Regarding Our Intelligence

Here is a substantial excerpt from Mr. Mayhew’s Honors course “Writing Jazz” blog:

“Intelligence, in any field, is driven by the desire to discover the inner logic of things, how things work from the inside out. Education, even at the highest levels, tends to emphasize the acquisition of knowledge, but erudition is not intelligence.

“If you take an approach to learning that is oriented toward discovering how things work, you will acquire a lot of erudition along the way, but, more importantly, you will develop real intelligence, which I define as the capacity to draw connections within and between complex systems.

“In some sense the knowledge (erudition) is the easy part. For example, if you asked me analyze the rhythmic interactions between Paul Chambers, Philly Joe Jones, and Red Garland in the Miles Davis quintet rhythm section, it would be very difficult. It would require a lot of close listening and analysis… Jazz provides a good opportunity to exercise this kind of intelligence because of its complexity and subtlety. Since jazz is already a complex musical style, and takes place as one part of a complex culture, then interpreting its place within culture involves relating two complex systems to each other.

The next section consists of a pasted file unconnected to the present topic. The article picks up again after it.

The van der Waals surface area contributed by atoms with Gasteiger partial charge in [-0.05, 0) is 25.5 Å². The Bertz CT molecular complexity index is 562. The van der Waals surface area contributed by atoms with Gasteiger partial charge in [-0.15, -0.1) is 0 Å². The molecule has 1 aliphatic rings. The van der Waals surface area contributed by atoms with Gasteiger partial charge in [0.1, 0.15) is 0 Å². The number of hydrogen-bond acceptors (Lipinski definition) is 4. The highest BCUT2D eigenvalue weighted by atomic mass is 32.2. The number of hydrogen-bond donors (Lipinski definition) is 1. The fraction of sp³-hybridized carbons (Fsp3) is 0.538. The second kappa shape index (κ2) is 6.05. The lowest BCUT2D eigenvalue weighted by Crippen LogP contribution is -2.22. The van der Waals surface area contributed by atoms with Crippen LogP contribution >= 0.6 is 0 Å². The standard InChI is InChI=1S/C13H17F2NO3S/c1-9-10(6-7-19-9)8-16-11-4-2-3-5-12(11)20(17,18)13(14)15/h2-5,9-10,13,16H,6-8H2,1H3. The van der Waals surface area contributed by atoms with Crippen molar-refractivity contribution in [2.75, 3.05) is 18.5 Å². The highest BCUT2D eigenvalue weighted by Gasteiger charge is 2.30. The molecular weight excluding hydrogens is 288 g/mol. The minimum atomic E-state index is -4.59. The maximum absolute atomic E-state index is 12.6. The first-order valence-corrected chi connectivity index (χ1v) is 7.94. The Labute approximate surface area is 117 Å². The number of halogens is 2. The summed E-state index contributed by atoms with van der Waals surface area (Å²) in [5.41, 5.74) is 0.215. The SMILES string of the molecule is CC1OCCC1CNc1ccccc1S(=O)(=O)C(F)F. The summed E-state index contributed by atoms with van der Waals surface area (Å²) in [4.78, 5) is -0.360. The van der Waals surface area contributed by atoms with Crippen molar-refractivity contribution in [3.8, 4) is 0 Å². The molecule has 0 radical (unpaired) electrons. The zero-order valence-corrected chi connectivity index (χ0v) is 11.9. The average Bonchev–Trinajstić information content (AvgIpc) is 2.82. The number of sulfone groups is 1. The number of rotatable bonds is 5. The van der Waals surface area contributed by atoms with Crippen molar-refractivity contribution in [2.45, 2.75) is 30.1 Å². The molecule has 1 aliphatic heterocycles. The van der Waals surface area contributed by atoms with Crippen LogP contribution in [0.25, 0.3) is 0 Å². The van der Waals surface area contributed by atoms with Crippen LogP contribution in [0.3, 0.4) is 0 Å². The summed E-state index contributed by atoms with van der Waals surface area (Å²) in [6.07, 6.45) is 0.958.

“Now I think you’ll say that to this you have to be very, very intelligent… I would put it another way: the way to become intelligent is to do things like this. This shouldn’t really be a wholly new approach for you. I think good students figure this out for themselves eventually. Sometimes very intelligent students, however, don’t really get it. They still think of education mostly as acquiring knowledge and doing well in classes rather than trying to figure out the secret logic of things.”

(Who was it who referred to revealing the hidden structure of things? Metzker? Naw. G. Spencer Brown? Nope. It’ll come to me… Anyway, the point is — one of the points is — that we get smarter through the doing. We don’t need to know what or how before we start out on something, but rather at the middle or the end (ideally; no guarantee, of course). Ah, it popped into my head: the hidden structure quote might be from Emmet Gowin, in the video we have and will likely watch in class soon.)

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